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We're not sure, but he'd be right at home in the spooky Okefenokee
Ted Landphair | Washington, DC 29 March 2010
An enthusiastic welcome to the Okefenokee!
The state of Florida is best known for its beaches and swaying palm trees. But a good chunk of it is swampland. The famous Everglades, a slow-moving sheet of water full of plants and alligators, cover much of the southern part of the state.
To the north, the Okefenokee, which is partly in Florida and mostly in neighboring Georgia, is a true swamp, with its own gators and snakes and even beautiful orchids.
The Okefenokee seems primeval. It was formed when waters from an ancient ocean receded and a mammoth sandbar blocked most of the water flow to the sea. Left behind was an 1,800-square-kilometer swamp.
A watery reflection of a cypress tree that manages to survive despite being submerged.
There's no big city within 200 km, but tourists from all over the world manage to find it. They all want to know about its unusual name. Okefenokee is a Miccosukee Indian word meaning land of trembling earth. Way back in the swamp are small, floating islands, called hammocks, that one can walk across. And they tremble. Standing on them is like trying to balance on a floating mattress.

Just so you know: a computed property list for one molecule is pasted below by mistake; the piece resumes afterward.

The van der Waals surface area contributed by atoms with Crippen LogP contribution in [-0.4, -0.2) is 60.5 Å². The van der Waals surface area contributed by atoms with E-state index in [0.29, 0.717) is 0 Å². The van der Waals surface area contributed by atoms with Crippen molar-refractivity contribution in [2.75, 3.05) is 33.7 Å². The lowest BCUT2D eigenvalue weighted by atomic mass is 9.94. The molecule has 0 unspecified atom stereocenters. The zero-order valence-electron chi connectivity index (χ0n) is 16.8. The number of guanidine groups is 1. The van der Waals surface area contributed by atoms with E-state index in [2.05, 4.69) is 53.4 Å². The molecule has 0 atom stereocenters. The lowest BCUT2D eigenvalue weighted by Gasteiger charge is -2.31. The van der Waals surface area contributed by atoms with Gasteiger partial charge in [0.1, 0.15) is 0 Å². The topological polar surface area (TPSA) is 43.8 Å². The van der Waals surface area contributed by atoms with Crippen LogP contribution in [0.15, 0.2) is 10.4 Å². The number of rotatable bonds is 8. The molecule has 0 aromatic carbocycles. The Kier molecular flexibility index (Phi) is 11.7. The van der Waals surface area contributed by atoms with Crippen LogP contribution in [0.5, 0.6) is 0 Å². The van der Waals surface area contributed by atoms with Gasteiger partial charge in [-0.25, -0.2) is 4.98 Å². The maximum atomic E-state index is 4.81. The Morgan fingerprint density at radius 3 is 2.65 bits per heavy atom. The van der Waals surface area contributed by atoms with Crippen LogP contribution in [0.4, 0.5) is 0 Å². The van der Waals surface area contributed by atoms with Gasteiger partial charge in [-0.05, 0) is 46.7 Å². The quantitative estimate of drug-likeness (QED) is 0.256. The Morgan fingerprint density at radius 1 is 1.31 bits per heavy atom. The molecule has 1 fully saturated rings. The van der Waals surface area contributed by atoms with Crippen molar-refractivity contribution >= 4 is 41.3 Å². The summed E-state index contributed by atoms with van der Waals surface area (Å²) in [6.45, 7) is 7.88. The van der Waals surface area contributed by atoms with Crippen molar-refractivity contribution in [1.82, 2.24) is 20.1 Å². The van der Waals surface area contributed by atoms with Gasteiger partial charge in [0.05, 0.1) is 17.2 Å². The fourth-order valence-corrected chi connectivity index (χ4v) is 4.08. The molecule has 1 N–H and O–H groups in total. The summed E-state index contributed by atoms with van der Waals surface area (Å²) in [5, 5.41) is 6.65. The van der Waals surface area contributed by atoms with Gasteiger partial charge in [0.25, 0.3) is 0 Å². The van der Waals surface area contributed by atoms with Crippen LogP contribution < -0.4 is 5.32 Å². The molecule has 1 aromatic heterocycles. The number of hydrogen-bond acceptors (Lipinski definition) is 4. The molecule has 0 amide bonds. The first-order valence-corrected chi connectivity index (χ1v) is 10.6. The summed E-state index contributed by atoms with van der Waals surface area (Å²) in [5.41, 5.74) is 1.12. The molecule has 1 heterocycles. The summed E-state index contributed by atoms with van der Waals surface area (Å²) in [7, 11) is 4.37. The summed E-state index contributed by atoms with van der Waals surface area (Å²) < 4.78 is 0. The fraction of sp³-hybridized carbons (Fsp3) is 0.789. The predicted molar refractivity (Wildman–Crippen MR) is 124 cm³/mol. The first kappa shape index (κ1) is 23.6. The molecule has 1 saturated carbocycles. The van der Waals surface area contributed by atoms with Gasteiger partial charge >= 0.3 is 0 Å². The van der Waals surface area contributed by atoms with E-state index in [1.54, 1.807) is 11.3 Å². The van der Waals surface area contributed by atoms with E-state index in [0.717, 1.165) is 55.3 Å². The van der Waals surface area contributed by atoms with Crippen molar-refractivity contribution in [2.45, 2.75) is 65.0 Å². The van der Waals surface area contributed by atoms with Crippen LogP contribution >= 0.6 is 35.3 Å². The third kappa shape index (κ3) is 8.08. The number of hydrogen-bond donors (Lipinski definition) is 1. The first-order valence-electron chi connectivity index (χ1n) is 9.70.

Better to avoid the unstable hammocks altogether, since they're filled with snakes, occasional bears, and flesh-eating plants that, helpfully, feed on mosquitoes.
CanalDiggersTrail_wmg, Flickr Creative Commmons
Don't let this photo of the Okefenokee Swamp fool you. It looks like there's nice, steady ground to walk on, but the surface is spongy at best and submerged in many places.
Water in the Okefenokee is dark, like tea that has steeped a long time. The color comes from tannin that seeps from towering cypress trees draped in Spanish moss.
Every once in awhile, the rangers must crack down on reckless pilots of air boats that skim across the swamp, endangering themselves and others and tearing up delicate foliage. And developers, logging companies, and strip-mine operators on the edge of the swamp can easily upset the delicate balance of nature in the area.
The Okefenokee, which is already nearly choked with plants, would probably fill in, dry up, and become just another cypress and pine forest were it not for range fires that come along every once in awhile and burn out decayed vegetation. So the water in this protected National Wildlife Refuge keeps moving - slowly, very slowly.